What you see in the garage isn’t even half of it.
The walls and ceiling are covered in carefully placed license plates. There are rows and rows of Colorado plates. Easily all of the 50 states. Motorcycle plates. Some going back to 1915. Mark Arnold guesses there’s 1,500 plates on display.
And then there’s the ones you can’t see. He has 28 boxes full of plates he’s not sure what to do with.
“It’s still a work in progress,” he says.
It has been for a long time. Arnold started this collection in 1976, after spotting some beaten-down Buicks. He wanted to snag the silver medallions off the front. He thought he might as well grab the license plates, too.
It might have started earlier, according to a photo of Arnold as a 2-year-old on a tricycle with a license plate bigger than his face.
“As you can see, I’ve always been fascinated by them,” Arnold, 72, says.
That photo is on the cover of a hefty black binder titled “Mark’s license plate book.”
Inside are notes about his plates, where he got them and how much he paid for them. He’s proud to say he’s spent less than $1,000 on the lot. The most he forked over was $100 for one plate.
Arnold isn’t in this to make money or on the search for the perfect plate.
“I just collect what I like,” he said. “It’s anything that catches my eye.”
Like the plate with tigers on it and the one with a crustacean. Or the purple one. Or the ones adorned with his birth year, 1948, and the ones from places he’s lived. One of his favorites has the word “read” on it. He hung it up in his classroom when he taught first and third grade.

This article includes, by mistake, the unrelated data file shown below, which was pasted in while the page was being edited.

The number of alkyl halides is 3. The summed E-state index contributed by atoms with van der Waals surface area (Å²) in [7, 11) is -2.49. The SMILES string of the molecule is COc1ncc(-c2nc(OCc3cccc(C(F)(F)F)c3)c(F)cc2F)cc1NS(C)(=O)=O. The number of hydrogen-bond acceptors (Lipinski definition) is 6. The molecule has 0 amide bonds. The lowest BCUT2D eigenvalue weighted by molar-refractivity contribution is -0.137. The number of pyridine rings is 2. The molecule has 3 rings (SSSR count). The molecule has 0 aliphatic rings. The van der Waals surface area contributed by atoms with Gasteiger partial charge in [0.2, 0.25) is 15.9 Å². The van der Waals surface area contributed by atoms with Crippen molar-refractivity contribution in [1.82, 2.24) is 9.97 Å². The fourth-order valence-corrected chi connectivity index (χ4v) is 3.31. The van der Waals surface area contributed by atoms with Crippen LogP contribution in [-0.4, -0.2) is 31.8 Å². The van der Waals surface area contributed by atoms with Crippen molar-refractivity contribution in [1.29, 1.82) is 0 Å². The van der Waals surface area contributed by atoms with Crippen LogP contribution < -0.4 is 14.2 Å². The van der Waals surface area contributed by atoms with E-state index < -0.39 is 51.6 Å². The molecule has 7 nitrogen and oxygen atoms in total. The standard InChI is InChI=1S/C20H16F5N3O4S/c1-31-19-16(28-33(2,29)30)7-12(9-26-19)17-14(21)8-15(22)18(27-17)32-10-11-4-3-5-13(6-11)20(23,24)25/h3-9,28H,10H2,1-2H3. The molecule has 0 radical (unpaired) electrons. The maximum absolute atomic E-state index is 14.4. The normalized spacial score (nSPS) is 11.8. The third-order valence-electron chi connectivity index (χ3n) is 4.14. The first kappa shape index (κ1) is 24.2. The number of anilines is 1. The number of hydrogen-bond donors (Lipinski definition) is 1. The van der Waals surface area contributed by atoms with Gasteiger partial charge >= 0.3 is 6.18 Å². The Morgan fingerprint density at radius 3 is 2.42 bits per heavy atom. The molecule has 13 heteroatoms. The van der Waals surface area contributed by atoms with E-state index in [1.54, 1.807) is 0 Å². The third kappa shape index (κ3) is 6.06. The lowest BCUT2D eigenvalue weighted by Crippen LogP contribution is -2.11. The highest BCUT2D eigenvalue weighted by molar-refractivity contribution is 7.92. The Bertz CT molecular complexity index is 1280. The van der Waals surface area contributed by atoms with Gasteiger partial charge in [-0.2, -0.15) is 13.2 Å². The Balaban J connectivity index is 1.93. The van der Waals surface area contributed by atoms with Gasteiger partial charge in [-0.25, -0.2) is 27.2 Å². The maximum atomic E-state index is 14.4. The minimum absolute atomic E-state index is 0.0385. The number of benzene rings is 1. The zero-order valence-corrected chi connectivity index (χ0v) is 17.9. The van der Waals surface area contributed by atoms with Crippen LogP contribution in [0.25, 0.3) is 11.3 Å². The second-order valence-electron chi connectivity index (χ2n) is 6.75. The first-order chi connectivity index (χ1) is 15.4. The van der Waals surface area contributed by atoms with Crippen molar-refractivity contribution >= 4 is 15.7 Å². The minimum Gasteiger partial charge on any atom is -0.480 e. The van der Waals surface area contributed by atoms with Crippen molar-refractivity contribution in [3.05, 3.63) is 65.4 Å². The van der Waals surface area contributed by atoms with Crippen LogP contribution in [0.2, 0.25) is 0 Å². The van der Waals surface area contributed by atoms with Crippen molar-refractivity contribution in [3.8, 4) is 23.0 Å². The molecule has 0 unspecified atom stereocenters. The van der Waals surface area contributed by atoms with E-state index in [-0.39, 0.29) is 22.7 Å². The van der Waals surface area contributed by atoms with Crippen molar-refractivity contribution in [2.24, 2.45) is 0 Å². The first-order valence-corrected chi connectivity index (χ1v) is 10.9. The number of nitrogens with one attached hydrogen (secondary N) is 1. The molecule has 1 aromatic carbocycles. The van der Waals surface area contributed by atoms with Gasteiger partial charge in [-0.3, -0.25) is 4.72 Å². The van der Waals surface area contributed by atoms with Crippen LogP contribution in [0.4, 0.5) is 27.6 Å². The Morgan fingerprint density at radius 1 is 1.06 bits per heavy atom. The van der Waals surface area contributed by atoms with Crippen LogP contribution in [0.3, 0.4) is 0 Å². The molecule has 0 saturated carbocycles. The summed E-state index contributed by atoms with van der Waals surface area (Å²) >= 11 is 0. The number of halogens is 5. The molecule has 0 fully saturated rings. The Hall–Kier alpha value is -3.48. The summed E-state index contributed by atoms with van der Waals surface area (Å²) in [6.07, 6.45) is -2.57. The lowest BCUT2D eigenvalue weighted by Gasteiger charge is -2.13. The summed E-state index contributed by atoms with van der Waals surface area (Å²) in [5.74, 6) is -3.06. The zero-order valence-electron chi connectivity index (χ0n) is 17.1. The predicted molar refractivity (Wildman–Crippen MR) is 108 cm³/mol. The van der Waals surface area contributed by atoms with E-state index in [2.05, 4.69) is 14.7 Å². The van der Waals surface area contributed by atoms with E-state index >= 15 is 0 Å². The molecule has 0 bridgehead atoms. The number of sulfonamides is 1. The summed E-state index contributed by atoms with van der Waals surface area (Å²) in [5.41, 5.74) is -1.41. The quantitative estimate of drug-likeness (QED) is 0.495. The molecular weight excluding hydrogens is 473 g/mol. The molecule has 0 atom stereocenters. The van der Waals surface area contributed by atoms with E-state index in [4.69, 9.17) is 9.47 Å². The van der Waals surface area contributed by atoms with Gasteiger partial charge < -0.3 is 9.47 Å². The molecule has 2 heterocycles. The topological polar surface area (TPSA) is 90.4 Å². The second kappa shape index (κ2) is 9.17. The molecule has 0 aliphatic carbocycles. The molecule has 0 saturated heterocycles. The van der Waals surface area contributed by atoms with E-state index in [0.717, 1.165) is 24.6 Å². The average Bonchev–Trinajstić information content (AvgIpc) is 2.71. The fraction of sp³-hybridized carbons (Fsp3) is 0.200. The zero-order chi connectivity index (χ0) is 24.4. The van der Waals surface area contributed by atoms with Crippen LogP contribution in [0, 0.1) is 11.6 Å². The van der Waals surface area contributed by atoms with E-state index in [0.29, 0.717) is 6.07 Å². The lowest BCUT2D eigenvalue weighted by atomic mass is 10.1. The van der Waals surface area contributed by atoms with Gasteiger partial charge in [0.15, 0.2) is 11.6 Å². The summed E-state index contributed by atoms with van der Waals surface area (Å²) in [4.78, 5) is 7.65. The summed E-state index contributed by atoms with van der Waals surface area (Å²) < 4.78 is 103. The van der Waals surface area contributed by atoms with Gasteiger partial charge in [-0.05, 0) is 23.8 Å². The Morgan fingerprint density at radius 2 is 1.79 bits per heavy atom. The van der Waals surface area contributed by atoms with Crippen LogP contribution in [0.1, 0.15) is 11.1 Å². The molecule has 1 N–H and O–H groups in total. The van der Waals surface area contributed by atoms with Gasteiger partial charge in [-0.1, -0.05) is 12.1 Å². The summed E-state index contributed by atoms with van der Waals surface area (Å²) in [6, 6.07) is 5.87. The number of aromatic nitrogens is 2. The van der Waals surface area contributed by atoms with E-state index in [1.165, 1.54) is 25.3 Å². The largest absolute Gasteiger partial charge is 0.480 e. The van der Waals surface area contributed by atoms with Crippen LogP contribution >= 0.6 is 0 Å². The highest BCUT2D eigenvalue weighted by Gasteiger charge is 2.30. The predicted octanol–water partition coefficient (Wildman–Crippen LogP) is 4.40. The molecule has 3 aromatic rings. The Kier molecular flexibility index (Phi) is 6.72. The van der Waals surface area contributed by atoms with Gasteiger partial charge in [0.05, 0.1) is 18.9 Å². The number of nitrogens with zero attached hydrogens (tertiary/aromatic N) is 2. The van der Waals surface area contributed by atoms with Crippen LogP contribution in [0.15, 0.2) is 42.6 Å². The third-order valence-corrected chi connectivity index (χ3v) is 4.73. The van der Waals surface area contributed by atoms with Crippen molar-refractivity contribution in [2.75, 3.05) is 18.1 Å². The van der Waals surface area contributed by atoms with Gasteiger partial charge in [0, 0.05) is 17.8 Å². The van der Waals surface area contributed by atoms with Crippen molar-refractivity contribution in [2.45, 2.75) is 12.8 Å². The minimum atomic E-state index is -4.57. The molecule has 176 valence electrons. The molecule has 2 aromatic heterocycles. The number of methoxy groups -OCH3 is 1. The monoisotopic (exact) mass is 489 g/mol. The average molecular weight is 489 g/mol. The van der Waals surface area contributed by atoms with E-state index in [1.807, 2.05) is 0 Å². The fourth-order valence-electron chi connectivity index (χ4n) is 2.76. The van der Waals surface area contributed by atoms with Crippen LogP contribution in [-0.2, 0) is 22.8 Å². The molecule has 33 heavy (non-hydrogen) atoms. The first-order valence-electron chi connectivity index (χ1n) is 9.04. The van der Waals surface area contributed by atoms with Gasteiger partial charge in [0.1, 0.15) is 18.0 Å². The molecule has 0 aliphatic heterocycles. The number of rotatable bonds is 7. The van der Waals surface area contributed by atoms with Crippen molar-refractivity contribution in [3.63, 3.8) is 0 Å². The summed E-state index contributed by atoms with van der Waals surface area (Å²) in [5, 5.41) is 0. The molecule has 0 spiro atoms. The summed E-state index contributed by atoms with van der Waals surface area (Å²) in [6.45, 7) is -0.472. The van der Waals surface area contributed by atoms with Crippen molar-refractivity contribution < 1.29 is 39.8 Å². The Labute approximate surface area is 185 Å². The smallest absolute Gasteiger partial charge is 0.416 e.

He’s been hanging up his license plates since he and his wife, Karen, moved here in 1980, incidentally the same year he started sporting his signature beard.
Arnold has become well- known for both traits.
When friends or neighbors or strangers get a glimpse of his garage, they’re instantly intrigued.
As an old friend said once, “You do realize you have a serious problem, right?”
“Yes,” Arnold says. “It’s an odd hobby.”
It’s taken him on adventures to garage sales and flea markets. His wife has been along for the ride.
“I’ve jumped out of the car to get license plates on the side of the road,” Karen Arnold said.
As she said, there would be worse things to collect, things that would take up more room or wouldn’t look as good as decoration. She’s seen the collection grow over the years and how it has quenched her husband’s fascination with numbers and history. But she doesn’t necessarily want it to keep growing.
“He doesn’t need anymore,” she says with a laugh.
Mark Arnold doesn’t think so either. He hasn’t gone out looking for license plates much in the last 10 years or so. People bring them to him, because they know he’ll find something to do with them.
“I just like looking at them,” he said. “They’ve been places. You wonder, where have they been? What have they seen?”
Each plate has a story or an interesting sequence of numbers or letters that Arnold likes to point out. He points out other stuff in his garage, like a phone booth with a Superman cutout inside and photos of his grandkids.
He also points to a little sign with a George Carlin quote: “That’s all you need in life, a little place for your stuff.”